I went for the i5, couldn't justify the expense for the i7 and from what I read the better performance gains are in HDD, and to a lesser extent RAM quantity and speed, graphics cards, and motherboard bus speeds.

    Have you considered building it yourself? I got some good advice here and also over at Whirlpool and built myself a much higher spec machine that the Compaq you have listed for a cheaper price. I also have something that I can upgrade easily, ie a case and power supply that will last 2-3 builds, plenty of space for extra HDDs, external eSata and USB3 ports etc. Plenty of reasons to build it yourself I reckon, and it was fun. I'm very happy with mine, has been a brilliant machine and runs LR and CS5 easily (don't know how I lived without it!!)
    Last edited by etherial; 18-07-2011 at 8:30pm. Reason: link
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    Thanks Mic, good advice, but I probably still need to use my store credit

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    A royal pain in the bum! arthurking83's Avatar
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    Even if you don't actually do the build yourself, you can still do a D-I-Y type of PC purchase where you specify the parts you want.. ie. which processor, mainboard, ram(type brand and speed.. etc) what brand of hard drives(and how many!!).

    Get a generic Harvey Norman build and you get all that 'power' and (almost certainly) there will be a compromised parts somewhere in the pipeline that will not allow the full potential of the PC to be used.

    That is, say you buy all these uber fast basic components, such as i7, fast ram fastest graphic card, and so on, but you skimp on a slower hard drive(eg a 5400rpm 'green' hard drive), all the processing power is wasted, because the bits and bytes cant' come off the hard drive fast enough to use the full potential of the entire PC.. You may as well have saved all the money on the uber fast parts and invested in an array of SSD's instead!

    There are plenty of vendors willing to build you a PC to spec(your spec!). You just need to A: find them(easy enough question to pose for your area), and B: tell them the parts specs(easy enough question to pose on many forums(AP, Whirlpool, etc)
    But be specific about total price, coz the speed demon freak show crew, will spend over $15K of your money on 15 CPU Opteron system with 15 x 15K Seagate drive arrays .. and so on and so forth ....

    $1200 should easily get you a very fast (image editing-gaming-household) PC with a decent screen to boot if you go with a custom build.

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    Quote Originally Posted by kiwi View Post
    Thanks Mic, good advice, but I probably still need to use my store credit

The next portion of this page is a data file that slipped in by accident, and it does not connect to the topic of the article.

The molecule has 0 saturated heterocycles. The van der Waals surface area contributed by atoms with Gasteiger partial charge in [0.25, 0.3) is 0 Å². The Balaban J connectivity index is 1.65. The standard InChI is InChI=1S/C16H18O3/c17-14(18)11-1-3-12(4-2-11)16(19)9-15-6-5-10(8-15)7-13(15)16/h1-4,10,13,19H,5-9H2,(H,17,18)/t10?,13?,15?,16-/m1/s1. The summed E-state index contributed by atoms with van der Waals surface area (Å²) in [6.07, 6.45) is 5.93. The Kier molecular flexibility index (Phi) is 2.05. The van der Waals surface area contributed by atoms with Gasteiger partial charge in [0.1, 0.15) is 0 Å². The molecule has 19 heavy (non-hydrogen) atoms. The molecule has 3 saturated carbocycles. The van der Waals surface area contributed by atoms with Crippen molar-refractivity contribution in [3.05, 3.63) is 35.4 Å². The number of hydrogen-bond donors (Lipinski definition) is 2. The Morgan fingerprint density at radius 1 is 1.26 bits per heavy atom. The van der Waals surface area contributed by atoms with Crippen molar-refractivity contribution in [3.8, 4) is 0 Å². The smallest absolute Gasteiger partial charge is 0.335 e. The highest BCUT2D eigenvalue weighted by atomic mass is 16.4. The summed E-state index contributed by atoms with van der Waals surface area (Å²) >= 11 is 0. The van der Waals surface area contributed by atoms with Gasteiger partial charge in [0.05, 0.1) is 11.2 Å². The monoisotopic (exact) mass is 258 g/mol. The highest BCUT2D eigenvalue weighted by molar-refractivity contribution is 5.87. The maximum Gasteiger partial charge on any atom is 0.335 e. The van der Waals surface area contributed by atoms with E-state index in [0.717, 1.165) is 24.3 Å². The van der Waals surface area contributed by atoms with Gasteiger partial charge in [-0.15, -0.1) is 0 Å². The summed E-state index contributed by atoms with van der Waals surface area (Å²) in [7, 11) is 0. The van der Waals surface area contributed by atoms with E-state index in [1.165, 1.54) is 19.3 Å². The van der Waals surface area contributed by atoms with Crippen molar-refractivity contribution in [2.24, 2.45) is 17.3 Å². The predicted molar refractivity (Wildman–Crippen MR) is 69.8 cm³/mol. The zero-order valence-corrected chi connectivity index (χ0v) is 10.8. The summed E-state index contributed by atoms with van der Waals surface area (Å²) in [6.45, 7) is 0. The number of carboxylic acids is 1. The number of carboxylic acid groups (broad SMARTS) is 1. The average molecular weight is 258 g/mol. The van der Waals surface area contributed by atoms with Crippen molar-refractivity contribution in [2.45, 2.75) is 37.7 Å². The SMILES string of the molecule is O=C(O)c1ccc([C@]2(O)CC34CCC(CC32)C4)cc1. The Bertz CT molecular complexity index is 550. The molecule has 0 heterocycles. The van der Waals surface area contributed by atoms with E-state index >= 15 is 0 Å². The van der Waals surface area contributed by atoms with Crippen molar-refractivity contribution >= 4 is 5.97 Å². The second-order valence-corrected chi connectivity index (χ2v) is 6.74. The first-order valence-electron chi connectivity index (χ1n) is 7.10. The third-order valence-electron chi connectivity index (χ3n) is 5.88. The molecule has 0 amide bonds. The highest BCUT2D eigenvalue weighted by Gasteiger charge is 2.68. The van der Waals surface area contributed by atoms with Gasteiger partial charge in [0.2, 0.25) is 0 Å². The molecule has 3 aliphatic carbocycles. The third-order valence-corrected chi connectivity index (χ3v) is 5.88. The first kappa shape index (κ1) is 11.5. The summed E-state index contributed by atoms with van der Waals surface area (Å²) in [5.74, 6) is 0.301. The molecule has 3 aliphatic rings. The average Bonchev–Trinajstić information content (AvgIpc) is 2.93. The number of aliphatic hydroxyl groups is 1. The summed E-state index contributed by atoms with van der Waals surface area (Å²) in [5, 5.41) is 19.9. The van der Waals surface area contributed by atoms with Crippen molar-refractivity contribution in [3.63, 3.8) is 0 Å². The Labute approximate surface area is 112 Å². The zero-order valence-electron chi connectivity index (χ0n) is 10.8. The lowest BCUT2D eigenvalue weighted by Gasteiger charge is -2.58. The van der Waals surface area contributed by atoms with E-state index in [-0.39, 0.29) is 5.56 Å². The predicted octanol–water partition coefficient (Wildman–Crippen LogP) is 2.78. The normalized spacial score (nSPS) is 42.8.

That'yll teach me to read all the posts!!

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    Ausphotography Addict Richard Hall's Avatar
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    Yep, I'd definitely buy from a store and get something built to order if you're not comfortable doing so yourself. That Compaq you've listed is really very average for the money (as all named branded PCs are). It's a first generation i5 not a sandy bridge model and the ATI 5450 video card is really low end card, fine for photo editing but not at all for any gaming. The amount of VRAM on board a video card is not really a representation of a cards performance either. Most low end cards will have 1GB of VRAM and even some mid-higher end models.

    A good mid-high end PC build for me would be built around an i5 2500 and a GTX 560Ti video card and 8GB ram. The price vs performance at this level is fantastic. Unless you're doing something extremely processor intensive, such as heavy video processing you won't notice the difference between an i5 2500 and an i7 2600. Don't bother with the extra $ on the K-models of the i5 or i7, these are essentially just multiplier unlocked versions and are for the enthusiast who likes to overclock.... like me.
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    Thaks guys

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    A royal pain in the bum! arthurking83's Avatar
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    You could probably use the store credit for other peripheral devices. Dunno what exactly, but surely there is something else you want/need/must have?

    Maybe the screen? a nice huuge 27" screen?.. printers, routers.. whatever other devices make the household a cohesive and serene environment

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    A Solid State Drive is what I would think and get first before everything else - like Arthur said your HDD will be a bottleneck to all those power if its a slow one.

    even an SSD RAID array is affordable these days for either more speed/processing power or data redundancy

    13 months of using an SSD, I can never go back to any HDD anymore

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    Depends who your friends are, but the i5 can be overclocked to 4.5ghz, the i7 is locked. I frequently process 100mb image files in cs5, and went the i5. I've not yet overclocked it as i've not needed to. Point is, based on your requirements, buy the i5 and spoil yourself with a night at a nice restaurant with the money you save.